Sorrell: The holding companies are fudging the numbers

Chris Pash
By Chris Pash | 12 September 2019
Martin Sorrell

Sir Martin Sorrell has accused the big global advertising holding companies of obscuring a fall in earnings.

Sorrell, who last year left the business he founded, WPP, the world's biggest advertising company, today spoke to analysts after releasing first half numbers from his new venture, S4 Capital.

He pointed to internal mergers at holding companies which he says obscure a real fall in traditional creative agency earnings.
"We all agree that digital is growing at 20%, we all agree that the market is growing at 3% or 4% or 5%, so what the hell is happening to traditional?" he told the analysts.

"I think that's something of an unanswered question. None of the holding companies will fess up on this.

"What you are seeing is increasing aggregation of mixed statistics.

"In WPP’s case, they mix JWT with Wunderman or VML with Y&R. So you don't know what has happened to the pro forma performance of the traditional creative agencies."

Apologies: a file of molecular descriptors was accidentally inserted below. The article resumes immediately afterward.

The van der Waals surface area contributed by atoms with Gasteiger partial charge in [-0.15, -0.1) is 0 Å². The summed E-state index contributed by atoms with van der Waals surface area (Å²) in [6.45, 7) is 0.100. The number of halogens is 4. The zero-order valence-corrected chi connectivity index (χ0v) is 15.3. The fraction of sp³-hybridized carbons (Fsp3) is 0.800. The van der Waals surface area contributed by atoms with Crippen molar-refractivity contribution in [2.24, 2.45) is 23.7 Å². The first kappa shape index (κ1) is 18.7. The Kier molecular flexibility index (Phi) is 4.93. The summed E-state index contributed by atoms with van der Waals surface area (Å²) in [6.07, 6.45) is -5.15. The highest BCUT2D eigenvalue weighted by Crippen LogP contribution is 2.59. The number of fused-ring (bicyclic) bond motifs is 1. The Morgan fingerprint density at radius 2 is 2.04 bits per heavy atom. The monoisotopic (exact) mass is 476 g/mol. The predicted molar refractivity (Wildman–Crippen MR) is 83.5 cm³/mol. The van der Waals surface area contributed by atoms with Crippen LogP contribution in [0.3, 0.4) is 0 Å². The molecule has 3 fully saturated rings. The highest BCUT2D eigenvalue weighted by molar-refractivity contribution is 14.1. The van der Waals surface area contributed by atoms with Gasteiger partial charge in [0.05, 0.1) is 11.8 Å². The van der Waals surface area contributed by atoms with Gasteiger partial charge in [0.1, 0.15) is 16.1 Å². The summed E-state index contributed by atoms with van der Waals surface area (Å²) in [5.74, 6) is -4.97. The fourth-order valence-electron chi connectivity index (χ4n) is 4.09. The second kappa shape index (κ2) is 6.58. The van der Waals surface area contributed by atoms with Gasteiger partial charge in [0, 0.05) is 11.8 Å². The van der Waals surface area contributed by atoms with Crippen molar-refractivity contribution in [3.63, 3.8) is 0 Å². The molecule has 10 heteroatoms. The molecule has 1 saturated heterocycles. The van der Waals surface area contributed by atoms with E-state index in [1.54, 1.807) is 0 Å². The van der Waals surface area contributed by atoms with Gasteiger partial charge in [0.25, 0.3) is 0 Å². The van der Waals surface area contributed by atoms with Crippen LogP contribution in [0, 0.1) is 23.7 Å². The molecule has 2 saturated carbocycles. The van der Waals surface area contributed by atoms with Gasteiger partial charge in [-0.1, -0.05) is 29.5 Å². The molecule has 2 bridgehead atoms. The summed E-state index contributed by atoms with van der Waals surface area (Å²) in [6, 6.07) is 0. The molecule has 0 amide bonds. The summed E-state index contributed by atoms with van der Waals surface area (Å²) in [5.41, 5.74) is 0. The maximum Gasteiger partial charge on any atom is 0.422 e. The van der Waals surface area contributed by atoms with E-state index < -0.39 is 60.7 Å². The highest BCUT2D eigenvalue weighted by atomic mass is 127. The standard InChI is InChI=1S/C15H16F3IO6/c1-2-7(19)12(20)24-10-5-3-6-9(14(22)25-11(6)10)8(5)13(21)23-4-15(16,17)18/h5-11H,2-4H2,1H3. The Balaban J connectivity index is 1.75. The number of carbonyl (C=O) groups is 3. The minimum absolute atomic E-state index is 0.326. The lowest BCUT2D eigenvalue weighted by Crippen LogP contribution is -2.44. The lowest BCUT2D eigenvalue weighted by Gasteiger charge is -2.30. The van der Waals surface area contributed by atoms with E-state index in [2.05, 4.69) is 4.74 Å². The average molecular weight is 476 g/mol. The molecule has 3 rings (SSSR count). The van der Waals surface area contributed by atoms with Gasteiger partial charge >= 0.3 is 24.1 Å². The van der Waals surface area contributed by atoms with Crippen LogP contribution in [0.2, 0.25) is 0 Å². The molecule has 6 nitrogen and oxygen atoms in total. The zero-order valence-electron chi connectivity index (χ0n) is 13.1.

He suspects the holding companies don't want to reveal the fall in the traditional business.

“If I were an analyst, I would castigate WPP for consolidating 73% of its business into one property. It makes no sense,” he says.

"You could easily separate the media business from the advertising business. So why is it they're not prepared to?

"I think the reason is that they don't want to reveal what the negative growth rate (is in) the tradition creative agencies."

S4 Capital, a self-described new age/new era digital advertising and marketing services company, posted a 44.4% rise in billings to GBP184.23 million for the six months to June, as the company puts revenue growth ahead of net profit. He told analysts that the current economic climate was creating uncertainty.

"But from the digital side of the equation, I think probably it accelerates the digital transformation," he says.

"When you look at digital it appears to be better in terms of the data-driven nature of it and the targeting of it ... better statistics about the veracity of what you're doing."


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